Phila. Home Show draws crowds for Scum Off and bamboo bedding

Trish Dorey and son Christopher of Allentown, N.J., test out a bamboo-fiber-covered bed as salesman John Lovitt of REM Sleep Solutions gives them a demonstration during the Philadelphia Home Show at the Convention Center.
Trish Dorey and son Christopher of Allentown, N.J., test out a bamboo-fiber-covered bed as salesman John Lovitt of REM Sleep Solutions gives them a demonstration during the Philadelphia Home Show at the Convention Center. (AKIRA SUWA / Staff Photographer)
Posted: January 20, 2014

PHILADELPHIA Quartz countertops. "Smart" homes. Energy saving. Bamboo bedding.

Acres of inspiring products and professionals were on display Saturday at the Philadelphia Home Show at the Convention Center.

But perhaps none stopped more passersby in their tracks than Rob Franks' demonstration of Scum Off.

After all, who wouldn't be curious about a cleaner (even if it's only available online and costs $20 for 16 ounces) that's tough enough for soap scum, calcium deposits, road tar, and grease - yet safe enough that Franks could squirt it (diluted) into his mouth.

"It's also a fat-burner; I used to weigh 700 pounds," Franks joked about the kelp-and-coconut-oil compound.

"You always have to be skeptical," Kim Kravalis of Magnolia, Del., said as Franks dabbed her sneaker toe, leaving it clean. "But I'll try it."

In the less prosaic realm, quartz is competing with granite for high-end kitchens. Both are made of natural stone, but granite slabs are mined whole, and quartz is ground and combined with polyester resins.

Quartz is "more durable, has more consistent color, and resists cracking and chipping," said Emily Lee, a saleswoman with Element Granite & Quartz of Philadelphia.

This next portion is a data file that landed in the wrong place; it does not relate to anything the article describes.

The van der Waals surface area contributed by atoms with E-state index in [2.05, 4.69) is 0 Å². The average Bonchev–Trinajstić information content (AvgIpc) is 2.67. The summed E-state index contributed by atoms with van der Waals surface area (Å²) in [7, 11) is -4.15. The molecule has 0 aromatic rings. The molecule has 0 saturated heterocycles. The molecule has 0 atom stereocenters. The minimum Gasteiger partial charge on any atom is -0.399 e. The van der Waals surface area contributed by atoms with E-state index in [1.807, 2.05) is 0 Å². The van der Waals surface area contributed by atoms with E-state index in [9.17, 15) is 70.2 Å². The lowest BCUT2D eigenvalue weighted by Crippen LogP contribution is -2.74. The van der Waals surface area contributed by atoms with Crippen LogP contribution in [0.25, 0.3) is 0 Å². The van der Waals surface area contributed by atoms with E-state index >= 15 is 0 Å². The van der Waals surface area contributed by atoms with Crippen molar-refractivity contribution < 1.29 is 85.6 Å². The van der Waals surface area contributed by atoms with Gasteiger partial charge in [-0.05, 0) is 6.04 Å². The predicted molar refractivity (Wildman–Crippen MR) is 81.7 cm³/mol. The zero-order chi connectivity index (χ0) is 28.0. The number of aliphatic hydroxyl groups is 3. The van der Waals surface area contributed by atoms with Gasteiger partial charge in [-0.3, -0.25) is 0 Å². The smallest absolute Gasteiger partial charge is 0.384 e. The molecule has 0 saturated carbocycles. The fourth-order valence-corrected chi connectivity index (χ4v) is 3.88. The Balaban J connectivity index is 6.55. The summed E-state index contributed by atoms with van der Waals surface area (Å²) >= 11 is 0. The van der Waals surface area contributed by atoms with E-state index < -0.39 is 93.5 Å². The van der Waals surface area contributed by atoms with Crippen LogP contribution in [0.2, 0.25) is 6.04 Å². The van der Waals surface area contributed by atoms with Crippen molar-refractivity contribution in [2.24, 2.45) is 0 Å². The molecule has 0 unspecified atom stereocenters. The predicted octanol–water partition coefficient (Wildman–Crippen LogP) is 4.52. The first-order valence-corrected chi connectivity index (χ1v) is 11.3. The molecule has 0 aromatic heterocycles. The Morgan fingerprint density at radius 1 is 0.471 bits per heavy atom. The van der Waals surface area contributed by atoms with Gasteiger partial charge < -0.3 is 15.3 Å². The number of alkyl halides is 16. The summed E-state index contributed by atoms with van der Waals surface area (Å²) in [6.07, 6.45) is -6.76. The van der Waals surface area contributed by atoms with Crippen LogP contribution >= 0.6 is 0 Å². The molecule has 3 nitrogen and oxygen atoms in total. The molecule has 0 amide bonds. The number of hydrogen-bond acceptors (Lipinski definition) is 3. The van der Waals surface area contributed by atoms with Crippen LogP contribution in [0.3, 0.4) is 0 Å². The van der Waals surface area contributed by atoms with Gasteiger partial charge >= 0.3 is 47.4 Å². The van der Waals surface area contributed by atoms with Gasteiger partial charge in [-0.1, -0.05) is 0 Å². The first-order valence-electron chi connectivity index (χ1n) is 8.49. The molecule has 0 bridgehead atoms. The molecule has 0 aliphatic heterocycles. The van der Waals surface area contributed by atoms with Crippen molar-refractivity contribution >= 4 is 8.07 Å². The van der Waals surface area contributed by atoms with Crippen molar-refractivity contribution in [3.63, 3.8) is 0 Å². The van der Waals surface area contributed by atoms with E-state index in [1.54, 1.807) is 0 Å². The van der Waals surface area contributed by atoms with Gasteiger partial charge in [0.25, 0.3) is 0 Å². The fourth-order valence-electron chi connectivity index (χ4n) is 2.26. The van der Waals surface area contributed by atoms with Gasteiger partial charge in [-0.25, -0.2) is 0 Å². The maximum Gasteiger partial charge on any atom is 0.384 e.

Speaking of high-end, LED lighting systems are joining other "smart" technology such as interactive appliances, lights, and thermostats. LA Signature Home Interiors, with two Philadelphia offices, is doing a Society Hill Towers renovation in which a bedroom wall changes colors thanks to LEDs.

"I notice people are not doing improvements for resale value," said Signature's lead designer, Luis Hoz de Vila. "Now, people care about what's going to benefit their lifestyle."

Along the same lines, aging homeowners are remodeling to accommodate their changing physical needs. One Day Bath Inc. of the Poconos, for example, converts bathtubs into step-in showers by removing up to 30 inches of the front of the tub.

"It's done in a day, it's economical, and it's reversible," company co-owner Charles Etgen said.

Energy efficiency, long a driver of home improvements, was another big theme of the show, which runs Sunday, Monday, and next weekend, Jan. 24 through 26 (for hours and ticket prices, go to www.phillyhomeshow.com). Energy suppliers, solar-panel makers, heating and cooling companies, and makers of windows, doors, and siding were on hand.

Steve Smith, a sales associate with Dream House Windows of West Berlin, Camden County, demonstrated double-hung windows that not only had high energy performance ratings but also tilted out for cleaning and latched effortlessly. Guaranteed.

Finally, a word to remember about bedding: Bamboo.

Thread made of bamboo is more porous and absorbent than cotton or polyester threads, so bamboo fabrics are cooler to the skin, as well as hypoallergenic and dust-mite resistant, said Nicole Serra, a saleswoman with the California company Bamboo Pillows.

The REM Sleep Solution bed, with its natural bamboo fiber cover, claimed to be even better - "bedbug and dust-mite free."


mmccullough@phillynews.com

215-854-2720 @repopter

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